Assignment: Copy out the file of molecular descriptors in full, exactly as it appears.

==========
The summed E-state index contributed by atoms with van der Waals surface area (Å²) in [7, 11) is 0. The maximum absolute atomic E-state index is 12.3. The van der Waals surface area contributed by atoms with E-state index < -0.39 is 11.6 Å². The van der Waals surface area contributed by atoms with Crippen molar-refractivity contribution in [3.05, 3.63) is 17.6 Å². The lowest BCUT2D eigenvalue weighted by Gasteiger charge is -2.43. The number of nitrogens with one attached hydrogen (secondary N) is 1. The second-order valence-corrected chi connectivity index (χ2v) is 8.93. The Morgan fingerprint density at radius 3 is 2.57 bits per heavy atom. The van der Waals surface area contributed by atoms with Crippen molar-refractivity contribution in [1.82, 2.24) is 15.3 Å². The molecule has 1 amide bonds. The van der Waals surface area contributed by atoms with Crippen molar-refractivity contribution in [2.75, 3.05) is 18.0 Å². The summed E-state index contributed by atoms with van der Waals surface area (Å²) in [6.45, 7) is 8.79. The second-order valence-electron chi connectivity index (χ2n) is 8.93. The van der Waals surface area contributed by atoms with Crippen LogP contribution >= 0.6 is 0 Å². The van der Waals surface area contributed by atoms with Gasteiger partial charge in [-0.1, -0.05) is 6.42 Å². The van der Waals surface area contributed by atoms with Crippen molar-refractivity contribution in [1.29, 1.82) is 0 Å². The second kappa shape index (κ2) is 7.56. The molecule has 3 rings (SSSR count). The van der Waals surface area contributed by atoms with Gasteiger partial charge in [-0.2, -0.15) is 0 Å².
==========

The summed E-state index contributed by atoms with van der Waals surface area (Å²) in [7, 11) is 0. The maximum absolute atomic E-state index is 12.3. The van der Waals surface area contributed by atoms with E-state index < -0.39 is 11.6 Å². The van der Waals surface area contributed by atoms with Crippen molar-refractivity contribution in [3.05, 3.63) is 17.6 Å². The lowest BCUT2D eigenvalue weighted by Gasteiger charge is -2.43. The number of nitrogens with one attached hydrogen (secondary N) is 1. The second-order valence-corrected chi connectivity index (χ2v) is 8.93. The Morgan fingerprint density at radius 3 is 2.57 bits per heavy atom. The van der Waals surface area contributed by atoms with Crippen molar-refractivity contribution in [1.82, 2.24) is 15.3 Å². The molecule has 1 amide bonds. The van der Waals surface area contributed by atoms with Crippen molar-refractivity contribution in [2.75, 3.05) is 18.0 Å². The summed E-state index contributed by atoms with van der Waals surface area (Å²) in [6.45, 7) is 8.79. The second-order valence-electron chi connectivity index (χ2n) is 8.93. The van der Waals surface area contributed by atoms with Crippen LogP contribution >= 0.6 is 0 Å². The van der Waals surface area contributed by atoms with Gasteiger partial charge in [-0.1, -0.05) is 6.42 Å². The van der Waals surface area contributed by atoms with Crippen molar-refractivity contribution in [1.29, 1.82) is 0 Å². The second kappa shape index (κ2) is 7.56. The molecule has 3 rings (SSSR count). The van der Waals surface area contributed by atoms with Gasteiger partial charge in [-0.2, -0.15) is 0 Å².